There don’t seem to be any other guests and the staff have all disappeared. It’s a good job I’m not hungry and there won’t be any jokes about valu for money.
The staff have reappeared. Breakfast is one cold fried egg and two hot rolls.
Trip Advisor is divided as to whether the Jaco is worth the arduous journey across Timor-Leste or not. We commission a fisherman to take us over in one of the many blue painted outrigger canoes hauled up on the beach. Forget the we, Luis is sending me on my own and there’s me fondly imagining he would keep watch for crocodiles.
The jury is split on the verdict. The beach is picture perfect white coral and is deserted, apart from one brooding young Portuguese guy who clearly wants to be left alone. Maybe he’s had an unhappy love affair. The water is delightfully translucent, except for some clusters of jellyfish and there are plenty of bright swimming creatures and several varieties of coral: staghorn, fan and fern, though there also bleached fragmented stretches. It’s all within easy reach of the shore, and there’s no sign of crocodiles, so I’m happy, though I’m marooned rather longer than promised. The fishermen eventually tootle up, trailing a line, the bottom of the boat red with the blood of snapper and John Dory that are nestling beneath my plank seat.
I’m offered a mandi shower on my return. The water is hold your breath cold, but not so cool that I can’t force my head underneath the Winnie the Pooh ladle. I’ve arranged all my clothes on the sill, as the floor is sopping. There’s a gust of wind and it’s now all wringing wet.
Back along the tortuous road, past the traditional thatched houses to Lospalos. I’m promised hot water in the hotel here. Except that no-one is around to check us in. Eventually, the water has been turned on, my flickering fluorescent light tube has been replaced and I’m all settled. I’ve hung all my wet gear on the bushes to dry. When in Rome.
Luis says the road is even worse tomorrow, in the less visited south of Timor-Leste. Reconstruction isn’t even a glint in anyone’s eye.
It’s been a rough eight hours. The dozen or so resident dogs didn’t stop arguing all night. They mark out their territory by staking themselves at intervals all round the cabin style rooms and right through the kitchen. There are four cream puppies. My light has stopped working again and my clothes are even wetter than when I put them out, there’s been a very heavy dew running off the metal roof.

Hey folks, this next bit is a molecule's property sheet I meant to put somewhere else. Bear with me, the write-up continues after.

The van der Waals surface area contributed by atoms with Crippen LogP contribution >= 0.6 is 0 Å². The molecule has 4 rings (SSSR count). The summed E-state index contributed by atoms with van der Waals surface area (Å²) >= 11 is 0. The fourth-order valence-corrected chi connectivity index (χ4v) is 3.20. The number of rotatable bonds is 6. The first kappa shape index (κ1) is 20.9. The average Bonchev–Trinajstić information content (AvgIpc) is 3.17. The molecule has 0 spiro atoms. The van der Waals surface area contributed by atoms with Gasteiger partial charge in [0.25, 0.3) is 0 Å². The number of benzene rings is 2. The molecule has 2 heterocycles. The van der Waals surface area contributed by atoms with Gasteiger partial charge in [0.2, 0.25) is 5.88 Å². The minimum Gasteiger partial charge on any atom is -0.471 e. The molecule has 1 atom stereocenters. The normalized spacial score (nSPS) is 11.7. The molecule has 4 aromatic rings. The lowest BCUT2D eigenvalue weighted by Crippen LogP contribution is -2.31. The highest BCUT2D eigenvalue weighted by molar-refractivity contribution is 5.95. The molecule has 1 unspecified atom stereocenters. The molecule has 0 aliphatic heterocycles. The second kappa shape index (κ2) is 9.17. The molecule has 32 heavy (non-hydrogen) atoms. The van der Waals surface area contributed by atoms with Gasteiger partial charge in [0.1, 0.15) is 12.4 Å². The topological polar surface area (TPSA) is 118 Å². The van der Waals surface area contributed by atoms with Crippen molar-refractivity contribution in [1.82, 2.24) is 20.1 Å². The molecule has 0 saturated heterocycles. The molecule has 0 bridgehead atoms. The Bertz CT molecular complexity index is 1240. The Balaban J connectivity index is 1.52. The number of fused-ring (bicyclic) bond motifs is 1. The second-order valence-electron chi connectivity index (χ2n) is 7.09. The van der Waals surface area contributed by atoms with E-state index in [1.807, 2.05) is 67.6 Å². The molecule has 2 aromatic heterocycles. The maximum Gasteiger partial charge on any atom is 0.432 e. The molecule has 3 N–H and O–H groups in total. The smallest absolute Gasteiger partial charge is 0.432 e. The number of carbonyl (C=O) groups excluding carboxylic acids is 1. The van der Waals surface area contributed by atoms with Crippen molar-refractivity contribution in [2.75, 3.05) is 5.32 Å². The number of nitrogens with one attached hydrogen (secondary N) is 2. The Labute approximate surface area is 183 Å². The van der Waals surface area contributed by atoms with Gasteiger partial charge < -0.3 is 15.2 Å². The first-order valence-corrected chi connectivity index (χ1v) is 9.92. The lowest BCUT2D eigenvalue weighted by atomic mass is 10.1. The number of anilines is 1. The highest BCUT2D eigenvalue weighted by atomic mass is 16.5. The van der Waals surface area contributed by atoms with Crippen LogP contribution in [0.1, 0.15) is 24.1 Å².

Breakfast is two fried eggs and three cold rolls. I’m warned there isn’t anywhere to stop for lunch. And Luis isn’t wrong about the road. I’m not convinced it deserves the name. It looks like a dried up river bed for much of the way. Indeed, twice it actually is a river bed, once with water at least a foot deep. We have to detour, as the bridges have fallen into disrepair. At another point the road has caved in completely and we have to pay ten dollars to cross, using a path belonging to a local entrepreneur. Luis says this is cheap. He’s been given a discount, as he comes from this area.
We’ve climbed gradually up into the mountains, where thankfully it’s cooler and the lifestyle more rural and more conservative. The women here wear the more traditional long, sarong type woven skirts. The journey takes nine and half tortuous hours. It’s made even slower as Luis knows many of the folk that we pass and they all have to be greeted. But these are the interesting parts of the day. We stop at his aunt’s for ‘morning tea’ and are served cassava, bitter greens and sweet potato, to sustain us in the absence of restaurants. Luis bounces his second cousins around. He doesn’t see them very often – it’s a long ride from Dili. This is his aunt on his father’s side. There are numerous other cousins and family on his mother’s side as we venture on. It’s a cavalcade of cheering (tourists are a rarity) waving and stopping, waving and stopping.
Descending to the south of Timor-Leste, we’re surrounded by lush emerald green paddy fields - the scenery is really gorgeous here. I wander off to take pictures of buffalo and thatched houses and return to find Luis gossiping. It seems that he knows the people here too. They’re from his village, but have moved to this area to harvest the rice and then they will go home again.
Finally, we emerge onto the south coast, a line of dark volcanic beaches and rock formations splashed by surf. We flirt with the sea for a while before heading inland again. Luis calls a toilet stop ‘looking for a friendly tree’ and I’ve requested one, but since heading inland the road has been lined with houses. Everyone wants to live on the road and there aren’t many of those.
Luis takes off up what looks like an old grassy cart track.’ No houses up here. After finding a friendly tree, and a less than friendly cow, I expect that we will turn round. But no, Luis heads off along the crest of a ridge for an hour or so. It’s just like a downland bostal road, except that we’re encountering fan palms instead of gorse bushes. I’m wondering if we will still be up here at sunset, but we eventually turn onto the ‘main road’ once more and the town of Viqueque.